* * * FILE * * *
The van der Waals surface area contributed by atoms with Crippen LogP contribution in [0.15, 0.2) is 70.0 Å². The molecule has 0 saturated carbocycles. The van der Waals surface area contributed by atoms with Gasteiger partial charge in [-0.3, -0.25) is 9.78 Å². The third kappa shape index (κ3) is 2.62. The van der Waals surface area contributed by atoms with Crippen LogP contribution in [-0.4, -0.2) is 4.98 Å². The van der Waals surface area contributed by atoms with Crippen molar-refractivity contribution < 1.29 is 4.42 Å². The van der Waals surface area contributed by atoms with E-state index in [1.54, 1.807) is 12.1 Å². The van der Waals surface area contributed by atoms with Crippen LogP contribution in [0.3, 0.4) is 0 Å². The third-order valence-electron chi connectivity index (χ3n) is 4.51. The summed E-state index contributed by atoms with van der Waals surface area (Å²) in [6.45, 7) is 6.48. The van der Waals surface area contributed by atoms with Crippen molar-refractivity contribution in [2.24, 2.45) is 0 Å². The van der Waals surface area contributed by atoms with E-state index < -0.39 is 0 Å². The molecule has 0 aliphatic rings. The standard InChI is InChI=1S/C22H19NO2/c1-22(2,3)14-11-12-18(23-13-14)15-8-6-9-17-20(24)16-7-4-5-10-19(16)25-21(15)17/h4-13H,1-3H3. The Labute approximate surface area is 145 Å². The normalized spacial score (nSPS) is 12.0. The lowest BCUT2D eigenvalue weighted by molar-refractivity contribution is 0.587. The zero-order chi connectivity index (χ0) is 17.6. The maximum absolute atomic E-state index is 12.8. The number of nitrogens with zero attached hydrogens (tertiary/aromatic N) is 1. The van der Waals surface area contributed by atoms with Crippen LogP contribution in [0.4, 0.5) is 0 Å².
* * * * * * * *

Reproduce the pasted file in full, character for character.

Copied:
The van der Waals surface area contributed by atoms with Crippen LogP contribution in [0.15, 0.2) is 70.0 Å². The molecule has 0 saturated carbocycles. The van der Waals surface area contributed by atoms with Gasteiger partial charge in [-0.3, -0.25) is 9.78 Å². The third kappa shape index (κ3) is 2.62. The van der Waals surface area contributed by atoms with Crippen LogP contribution in [-0.4, -0.2) is 4.98 Å². The van der Waals surface area contributed by atoms with Crippen molar-refractivity contribution < 1.29 is 4.42 Å². The van der Waals surface area contributed by atoms with E-state index in [1.54, 1.807) is 12.1 Å². The van der Waals surface area contributed by atoms with Crippen LogP contribution in [0.3, 0.4) is 0 Å². The third-order valence-electron chi connectivity index (χ3n) is 4.51. The summed E-state index contributed by atoms with van der Waals surface area (Å²) in [6.45, 7) is 6.48. The van der Waals surface area contributed by atoms with Crippen molar-refractivity contribution in [2.24, 2.45) is 0 Å². The van der Waals surface area contributed by atoms with E-state index < -0.39 is 0 Å². The molecule has 0 aliphatic rings. The standard InChI is InChI=1S/C22H19NO2/c1-22(2,3)14-11-12-18(23-13-14)15-8-6-9-17-20(24)16-7-4-5-10-19(16)25-21(15)17/h4-13H,1-3H3. The Labute approximate surface area is 145 Å². The normalized spacial score (nSPS) is 12.0. The lowest BCUT2D eigenvalue weighted by molar-refractivity contribution is 0.587. The zero-order chi connectivity index (χ0) is 17.6. The maximum absolute atomic E-state index is 12.8. The number of nitrogens with zero attached hydrogens (tertiary/aromatic N) is 1. The van der Waals surface area contributed by atoms with Crippen LogP contribution in [0.4, 0.5) is 0 Å².